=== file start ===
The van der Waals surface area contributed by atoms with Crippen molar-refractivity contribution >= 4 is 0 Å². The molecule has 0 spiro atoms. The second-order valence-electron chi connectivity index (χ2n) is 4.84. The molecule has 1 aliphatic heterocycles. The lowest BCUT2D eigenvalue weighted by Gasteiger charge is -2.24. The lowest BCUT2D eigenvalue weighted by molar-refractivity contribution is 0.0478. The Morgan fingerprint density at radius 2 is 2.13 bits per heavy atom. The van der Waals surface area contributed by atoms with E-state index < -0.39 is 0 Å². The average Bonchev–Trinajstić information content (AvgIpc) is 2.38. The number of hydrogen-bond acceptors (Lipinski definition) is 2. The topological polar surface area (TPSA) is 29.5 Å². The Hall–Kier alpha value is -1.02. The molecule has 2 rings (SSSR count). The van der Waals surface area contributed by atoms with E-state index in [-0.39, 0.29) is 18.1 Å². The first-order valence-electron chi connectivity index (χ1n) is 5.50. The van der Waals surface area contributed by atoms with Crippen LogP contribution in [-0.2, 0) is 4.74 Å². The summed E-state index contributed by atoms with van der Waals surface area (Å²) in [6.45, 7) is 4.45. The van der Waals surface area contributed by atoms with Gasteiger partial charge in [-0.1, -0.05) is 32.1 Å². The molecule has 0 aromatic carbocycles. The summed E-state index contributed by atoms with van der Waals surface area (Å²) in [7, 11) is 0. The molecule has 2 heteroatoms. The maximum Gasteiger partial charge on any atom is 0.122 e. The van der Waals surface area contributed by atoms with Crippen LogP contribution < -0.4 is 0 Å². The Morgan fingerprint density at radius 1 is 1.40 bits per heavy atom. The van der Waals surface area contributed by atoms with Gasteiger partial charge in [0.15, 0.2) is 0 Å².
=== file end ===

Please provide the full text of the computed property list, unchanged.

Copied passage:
The van der Waals surface area contributed by atoms with Crippen molar-refractivity contribution >= 4 is 0 Å². The molecule has 0 spiro atoms. The second-order valence-electron chi connectivity index (χ2n) is 4.84. The molecule has 1 aliphatic heterocycles. The lowest BCUT2D eigenvalue weighted by Gasteiger charge is -2.24. The lowest BCUT2D eigenvalue weighted by molar-refractivity contribution is 0.0478. The Morgan fingerprint density at radius 2 is 2.13 bits per heavy atom. The van der Waals surface area contributed by atoms with E-state index < -0.39 is 0 Å². The average Bonchev–Trinajstić information content (AvgIpc) is 2.38. The number of hydrogen-bond acceptors (Lipinski definition) is 2. The topological polar surface area (TPSA) is 29.5 Å². The Hall–Kier alpha value is -1.02. The molecule has 2 rings (SSSR count). The van der Waals surface area contributed by atoms with E-state index in [-0.39, 0.29) is 18.1 Å². The first-order valence-electron chi connectivity index (χ1n) is 5.50. The van der Waals surface area contributed by atoms with Crippen LogP contribution in [-0.2, 0) is 4.74 Å². The summed E-state index contributed by atoms with van der Waals surface area (Å²) in [6.45, 7) is 4.45. The van der Waals surface area contributed by atoms with Gasteiger partial charge in [-0.1, -0.05) is 32.1 Å². The molecule has 0 aromatic carbocycles. The summed E-state index contributed by atoms with van der Waals surface area (Å²) in [7, 11) is 0. The molecule has 2 heteroatoms. The maximum Gasteiger partial charge on any atom is 0.122 e. The van der Waals surface area contributed by atoms with Crippen LogP contribution < -0.4 is 0 Å². The Morgan fingerprint density at radius 1 is 1.40 bits per heavy atom. The van der Waals surface area contributed by atoms with Gasteiger partial charge in [0.15, 0.2) is 0 Å².